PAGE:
The two major “checkpoints” reviewed by the article are “publication,” which occurs after an office action is properly addressed (if one is even issued), and “registration,” which is the overall desired outcome. Publication is arguably the better measure of success, though. The Trademark Office must approve an application before it goes to registration. After that, relatively few applications face opposition. And many Statements of Use are never filed because the applicant does not put the mark into use. The attorney is clearly not at fault in those cases.
Attorney vs. Non-Attorney Findings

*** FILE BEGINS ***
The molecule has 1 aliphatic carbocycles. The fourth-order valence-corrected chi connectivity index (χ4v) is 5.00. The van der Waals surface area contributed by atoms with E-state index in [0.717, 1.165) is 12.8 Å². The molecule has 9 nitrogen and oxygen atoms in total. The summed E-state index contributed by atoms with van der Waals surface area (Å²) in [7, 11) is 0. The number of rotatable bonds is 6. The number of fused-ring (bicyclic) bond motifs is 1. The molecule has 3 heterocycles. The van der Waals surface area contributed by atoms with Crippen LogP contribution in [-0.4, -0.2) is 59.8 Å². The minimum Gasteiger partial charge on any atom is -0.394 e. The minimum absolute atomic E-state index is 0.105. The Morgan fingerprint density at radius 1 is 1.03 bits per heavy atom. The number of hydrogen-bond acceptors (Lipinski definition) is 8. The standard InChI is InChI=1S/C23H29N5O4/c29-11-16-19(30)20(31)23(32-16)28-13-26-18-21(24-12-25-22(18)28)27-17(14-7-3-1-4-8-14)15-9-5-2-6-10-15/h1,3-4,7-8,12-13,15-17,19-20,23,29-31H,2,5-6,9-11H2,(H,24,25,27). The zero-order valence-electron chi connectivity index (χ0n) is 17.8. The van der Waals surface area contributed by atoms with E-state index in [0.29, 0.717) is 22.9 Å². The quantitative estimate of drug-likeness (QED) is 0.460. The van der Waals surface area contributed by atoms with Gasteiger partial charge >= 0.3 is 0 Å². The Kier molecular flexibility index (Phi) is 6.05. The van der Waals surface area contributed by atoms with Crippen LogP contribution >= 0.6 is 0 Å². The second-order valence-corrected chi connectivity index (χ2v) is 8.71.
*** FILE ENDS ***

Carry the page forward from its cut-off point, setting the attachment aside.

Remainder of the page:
There is a major difference overall in trademark attorney success versus the success for non-attorneys. This is true at both the publication and registration stages of the process. Applicants that filed without an attorney reached the publication stage 60% of the time versus 82% for those that hired a trademark attorney (Figure 1). That represents a 37% increase! And non-attorney applicants reached registration of their mark only 42% of the time versus 60% for attorney-filed applications (Figure 2). That means that they increased their chances of registration by 43% by hiring a trademark attorney. Obviously trademark attorney success rates were much higher and demonstrate that attorneys provided value to their clients in this area of the law.